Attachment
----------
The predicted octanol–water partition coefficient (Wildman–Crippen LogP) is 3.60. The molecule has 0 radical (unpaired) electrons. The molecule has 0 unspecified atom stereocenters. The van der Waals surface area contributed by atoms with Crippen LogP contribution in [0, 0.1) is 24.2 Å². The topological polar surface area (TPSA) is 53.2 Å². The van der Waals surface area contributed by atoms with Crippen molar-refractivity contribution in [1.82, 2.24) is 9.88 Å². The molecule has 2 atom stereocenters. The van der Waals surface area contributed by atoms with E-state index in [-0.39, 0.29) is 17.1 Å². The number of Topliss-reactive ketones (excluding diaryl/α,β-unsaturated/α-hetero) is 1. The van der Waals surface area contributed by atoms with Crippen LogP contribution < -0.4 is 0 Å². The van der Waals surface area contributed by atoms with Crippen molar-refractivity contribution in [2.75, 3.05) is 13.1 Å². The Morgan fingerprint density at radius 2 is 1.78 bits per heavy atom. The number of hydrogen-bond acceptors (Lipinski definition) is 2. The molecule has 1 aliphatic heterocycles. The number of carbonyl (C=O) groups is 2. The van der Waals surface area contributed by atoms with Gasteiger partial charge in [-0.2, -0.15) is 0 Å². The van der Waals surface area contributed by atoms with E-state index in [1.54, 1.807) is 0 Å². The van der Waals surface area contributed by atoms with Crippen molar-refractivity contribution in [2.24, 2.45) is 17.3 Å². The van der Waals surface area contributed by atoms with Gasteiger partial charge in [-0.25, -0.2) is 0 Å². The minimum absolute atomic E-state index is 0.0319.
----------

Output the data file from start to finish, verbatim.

The predicted octanol–water partition coefficient (Wildman–Crippen LogP) is 3.60. The molecule has 0 radical (unpaired) electrons. The molecule has 0 unspecified atom stereocenters. The van der Waals surface area contributed by atoms with Crippen LogP contribution in [0, 0.1) is 24.2 Å². The topological polar surface area (TPSA) is 53.2 Å². The van der Waals surface area contributed by atoms with Crippen molar-refractivity contribution in [1.82, 2.24) is 9.88 Å². The molecule has 2 atom stereocenters. The van der Waals surface area contributed by atoms with E-state index in [-0.39, 0.29) is 17.1 Å². The number of Topliss-reactive ketones (excluding diaryl/α,β-unsaturated/α-hetero) is 1. The van der Waals surface area contributed by atoms with Crippen LogP contribution < -0.4 is 0 Å². The van der Waals surface area contributed by atoms with Crippen molar-refractivity contribution in [2.75, 3.05) is 13.1 Å². The Morgan fingerprint density at radius 2 is 1.78 bits per heavy atom. The number of hydrogen-bond acceptors (Lipinski definition) is 2. The molecule has 1 aliphatic heterocycles. The number of carbonyl (C=O) groups is 2. The van der Waals surface area contributed by atoms with Gasteiger partial charge in [-0.2, -0.15) is 0 Å². The van der Waals surface area contributed by atoms with E-state index in [1.54, 1.807) is 0 Å². The van der Waals surface area contributed by atoms with Crippen molar-refractivity contribution in [2.24, 2.45) is 17.3 Å². The van der Waals surface area contributed by atoms with Gasteiger partial charge in [-0.25, -0.2) is 0 Å². The minimum absolute atomic E-state index is 0.0319.